At Prince of Wales School, it wasn’t easy, we had boys playing truancy, and they would go to the river to swim. I can remember a particular day; three boys were brought to me, in just their briefs. Little boys in JSS 1, they were caught swimming. I looked at them, as tiny as they were and asked them, where is your school uniform; where is your bag and replied that they couldn’t find any of their property. They told me that they were about to drown when they were rescued by the Bay Community. I wanted to lash them, but I said to myself that they would just collapse if I decided to lash them. I just call the Head Boy of the school by then, and I said to him, you see these three little boys, even as they are, naked in their brief you will take them to every class and let them promise every class that they will never swim again, and indeed they were taken to all the classes, and I am quite such they never swim again. These three men are now heads of institutions and I will not call their names.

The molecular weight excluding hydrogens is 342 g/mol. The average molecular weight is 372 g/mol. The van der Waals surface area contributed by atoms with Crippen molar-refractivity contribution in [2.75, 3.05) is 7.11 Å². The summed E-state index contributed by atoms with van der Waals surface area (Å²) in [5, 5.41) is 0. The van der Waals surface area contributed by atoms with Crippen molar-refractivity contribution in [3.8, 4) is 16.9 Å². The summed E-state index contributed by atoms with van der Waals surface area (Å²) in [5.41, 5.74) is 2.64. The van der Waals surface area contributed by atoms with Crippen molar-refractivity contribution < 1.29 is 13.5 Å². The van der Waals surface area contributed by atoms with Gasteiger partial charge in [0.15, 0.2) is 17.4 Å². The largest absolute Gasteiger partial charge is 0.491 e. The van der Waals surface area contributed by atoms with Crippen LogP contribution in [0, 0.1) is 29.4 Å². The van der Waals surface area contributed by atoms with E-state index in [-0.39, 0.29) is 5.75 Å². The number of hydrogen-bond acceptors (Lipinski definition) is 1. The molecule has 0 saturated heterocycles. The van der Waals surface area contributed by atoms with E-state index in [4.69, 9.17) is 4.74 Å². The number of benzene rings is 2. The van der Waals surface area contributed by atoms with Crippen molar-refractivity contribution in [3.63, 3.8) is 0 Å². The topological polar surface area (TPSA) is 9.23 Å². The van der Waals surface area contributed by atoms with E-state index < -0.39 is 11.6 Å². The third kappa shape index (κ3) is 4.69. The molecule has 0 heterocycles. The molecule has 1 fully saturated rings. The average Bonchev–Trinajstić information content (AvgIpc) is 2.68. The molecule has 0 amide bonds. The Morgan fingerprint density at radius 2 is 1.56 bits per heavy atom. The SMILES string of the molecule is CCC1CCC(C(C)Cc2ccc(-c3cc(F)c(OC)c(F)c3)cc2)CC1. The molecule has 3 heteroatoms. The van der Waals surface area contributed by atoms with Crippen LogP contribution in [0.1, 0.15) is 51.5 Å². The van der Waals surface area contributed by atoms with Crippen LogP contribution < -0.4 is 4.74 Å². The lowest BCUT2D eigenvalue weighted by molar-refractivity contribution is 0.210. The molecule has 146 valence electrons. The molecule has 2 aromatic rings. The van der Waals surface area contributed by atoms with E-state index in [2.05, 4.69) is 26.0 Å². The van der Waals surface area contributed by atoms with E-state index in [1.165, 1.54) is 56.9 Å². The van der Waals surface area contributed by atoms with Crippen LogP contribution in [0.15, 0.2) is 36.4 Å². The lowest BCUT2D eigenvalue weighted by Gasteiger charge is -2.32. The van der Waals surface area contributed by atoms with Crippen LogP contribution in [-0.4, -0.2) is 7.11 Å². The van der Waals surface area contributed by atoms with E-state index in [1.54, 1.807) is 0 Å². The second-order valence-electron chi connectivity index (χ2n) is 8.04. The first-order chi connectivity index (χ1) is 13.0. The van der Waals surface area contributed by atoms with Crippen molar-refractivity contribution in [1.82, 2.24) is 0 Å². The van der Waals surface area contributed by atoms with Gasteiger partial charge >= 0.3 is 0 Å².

I would say working with boys was very interesting. It was at Prince of Wales I experienced the main aspect of my promotion status, because it was at Prince of Wales I was promoted from Assistant Teacher, Teacher, Senior Teacher and Head of Science Department.

As Principal of CCMJS, it was very challenging because we were only given list of pupils by the Ministry of Education and parents were reluctant to send their kids to the school so I was just having 44 pupils in the entire school with only two classrooms and I had to go round the community to get more children to join the school. In two years, the school roll increased to over 500.

Despite the huge intake the standard of the school was very high, our first Basic Education Certificate Examination (BECE), we had a best BECE of Aggregate 12 and even before I left the school in 2008 we had a best BECE score of Aggregate 8 with roll of over 800.